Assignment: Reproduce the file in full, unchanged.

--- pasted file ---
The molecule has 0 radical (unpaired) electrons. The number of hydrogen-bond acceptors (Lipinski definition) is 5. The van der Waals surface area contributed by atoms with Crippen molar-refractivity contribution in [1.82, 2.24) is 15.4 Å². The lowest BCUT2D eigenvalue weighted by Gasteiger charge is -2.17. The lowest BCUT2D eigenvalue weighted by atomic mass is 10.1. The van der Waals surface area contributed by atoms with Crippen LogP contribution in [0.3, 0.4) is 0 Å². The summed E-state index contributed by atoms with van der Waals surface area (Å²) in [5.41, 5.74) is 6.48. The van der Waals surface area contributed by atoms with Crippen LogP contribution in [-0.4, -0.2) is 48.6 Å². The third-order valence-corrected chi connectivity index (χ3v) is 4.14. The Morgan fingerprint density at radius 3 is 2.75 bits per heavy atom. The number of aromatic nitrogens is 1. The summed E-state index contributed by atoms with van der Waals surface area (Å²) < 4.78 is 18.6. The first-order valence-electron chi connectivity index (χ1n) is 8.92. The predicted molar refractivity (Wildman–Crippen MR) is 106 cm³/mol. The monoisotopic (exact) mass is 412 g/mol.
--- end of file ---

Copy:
The molecule has 0 radical (unpaired) electrons. The number of hydrogen-bond acceptors (Lipinski definition) is 5. The van der Waals surface area contributed by atoms with Crippen molar-refractivity contribution in [1.82, 2.24) is 15.4 Å². The lowest BCUT2D eigenvalue weighted by Gasteiger charge is -2.17. The lowest BCUT2D eigenvalue weighted by atomic mass is 10.1. The van der Waals surface area contributed by atoms with Crippen LogP contribution in [0.3, 0.4) is 0 Å². The summed E-state index contributed by atoms with van der Waals surface area (Å²) in [5.41, 5.74) is 6.48. The van der Waals surface area contributed by atoms with Crippen LogP contribution in [-0.4, -0.2) is 48.6 Å². The third-order valence-corrected chi connectivity index (χ3v) is 4.14. The Morgan fingerprint density at radius 3 is 2.75 bits per heavy atom. The number of aromatic nitrogens is 1. The summed E-state index contributed by atoms with van der Waals surface area (Å²) < 4.78 is 18.6. The first-order valence-electron chi connectivity index (χ1n) is 8.92. The predicted molar refractivity (Wildman–Crippen MR) is 106 cm³/mol. The monoisotopic (exact) mass is 412 g/mol.